I walked into the children’s receiving home with my husband that crisp fall morning six-and-a-half years ago, my heart galloping in my chest. This was the day we were going to meet our children for the first time. Our social worker told us about them only the day before, and we hadn’t seen pictures or received much information. All I knew was a two-year-old boy and his six-month-old half-sister waited for my husband and me somewhere in that sterile government building. Waited for us to scoop them up and take them to safety and be their forever Mommy and Daddy. That was what my galloping heart pounded out, loud and clear and urgent.
“If I don’t give this work my all, I’m stealing from those who need my message the most.” It was a seismic shift in my mindset! Moving from being apprehensive to share my story to being 100% determined to share my story, and doing everything possible to make that happen.
It feels like, in the world today, we are prone to devalue our stories—our big, beautiful, important stories. In other words, I think we too easily lean toward silencing our voices. We tell ourselves that we don’t have anything important to say. What could someone like me possibly have to offer?
“I would get too attached.”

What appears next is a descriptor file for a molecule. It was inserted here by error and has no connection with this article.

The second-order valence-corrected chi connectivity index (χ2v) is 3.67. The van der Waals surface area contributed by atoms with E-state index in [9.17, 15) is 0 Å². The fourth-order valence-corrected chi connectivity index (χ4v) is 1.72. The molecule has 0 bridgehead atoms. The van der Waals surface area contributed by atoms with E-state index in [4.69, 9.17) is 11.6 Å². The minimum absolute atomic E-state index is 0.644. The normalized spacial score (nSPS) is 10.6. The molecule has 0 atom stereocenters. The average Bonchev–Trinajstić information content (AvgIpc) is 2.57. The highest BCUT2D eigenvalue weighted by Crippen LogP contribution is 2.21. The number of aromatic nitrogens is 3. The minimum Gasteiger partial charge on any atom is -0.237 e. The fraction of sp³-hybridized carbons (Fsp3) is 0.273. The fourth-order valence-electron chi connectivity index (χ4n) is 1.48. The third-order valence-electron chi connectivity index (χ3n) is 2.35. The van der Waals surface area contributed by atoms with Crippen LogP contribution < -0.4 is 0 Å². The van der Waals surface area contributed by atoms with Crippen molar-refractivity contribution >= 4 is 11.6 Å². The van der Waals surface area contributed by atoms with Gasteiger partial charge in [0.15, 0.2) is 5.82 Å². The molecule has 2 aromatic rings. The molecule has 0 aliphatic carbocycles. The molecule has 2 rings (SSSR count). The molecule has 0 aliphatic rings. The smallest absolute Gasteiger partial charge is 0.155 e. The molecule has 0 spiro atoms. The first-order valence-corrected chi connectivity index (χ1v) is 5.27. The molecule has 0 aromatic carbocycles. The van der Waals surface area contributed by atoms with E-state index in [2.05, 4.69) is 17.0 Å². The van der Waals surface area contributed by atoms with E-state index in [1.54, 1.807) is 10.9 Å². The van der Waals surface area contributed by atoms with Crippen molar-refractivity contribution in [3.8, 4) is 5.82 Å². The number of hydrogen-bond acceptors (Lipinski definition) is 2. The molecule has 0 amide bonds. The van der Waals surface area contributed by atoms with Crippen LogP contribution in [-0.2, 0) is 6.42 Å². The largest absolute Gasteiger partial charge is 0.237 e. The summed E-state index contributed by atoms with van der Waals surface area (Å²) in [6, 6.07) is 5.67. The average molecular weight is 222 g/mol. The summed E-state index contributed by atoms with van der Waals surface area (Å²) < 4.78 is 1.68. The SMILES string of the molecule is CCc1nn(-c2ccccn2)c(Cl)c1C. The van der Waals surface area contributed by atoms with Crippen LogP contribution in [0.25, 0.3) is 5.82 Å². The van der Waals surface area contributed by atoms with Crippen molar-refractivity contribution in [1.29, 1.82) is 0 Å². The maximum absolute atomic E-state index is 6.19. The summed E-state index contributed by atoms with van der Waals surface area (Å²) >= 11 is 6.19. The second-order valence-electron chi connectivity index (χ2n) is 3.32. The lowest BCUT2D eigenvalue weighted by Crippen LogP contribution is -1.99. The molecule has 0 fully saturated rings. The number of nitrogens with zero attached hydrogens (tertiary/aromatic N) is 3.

It’s the most common hard pass excuse we hear as foster parents or social workers.
It’s been overused as an excuse and as a blog topic. As a foster parent, you can now Google for well-crafted snarky responses to this lame excuse for not wanting to foster. We ALL know now that it is an excuse. That people who “get too attached” are exactly what we are looking for in foster parents. We all know that they just don’t want to step out of their comfort zones and into positively participating in changing the trajectory of children and bio parent’s lives.
“There are a million reasons why people feel broken.” This comment, shared in an email, caused me to sit back in my chair and reflect for several minutes.
“Are there really a million reasons why people can find themselves shattered and on the floor?” I asked. “That seems overwhelming….”
My friend replied, “There are people who grew up in stable, but unloving homes. People abandoned in marriage. People who never found love. People rejected for all sorts of reasons that have left them feeling worthless.”
Scars are signatures of painful events in the life of our bodies. They are a reminder that informs us that we are not always in control of our lives. I have many scars. Scars on my hands from bee stings received while playing hide and seek; a scar on the lower right side of my abdomen created by a surgeon’s scalpel to remove an angry appendix; and a scar on my left arm as a result of being “cleated” while playing football.
Of all my scars, I have a favorite, the scar on my left knee. When I was almost three years old, I was running through the house and tripped and fell on my sister’s toy sewing machine. It was made from metal and had a sharp edge on the base. The gash was severe, and the blood began to flow. My father took a sheet, began ripping it, and wrapped my knee to stop the bleeding. What I remember most was sitting in his lap with my mummified leg, being comforted by his big hands. I will never forget his hands. Those hands are forever etched into my memory as a visual reminder of my father’s love.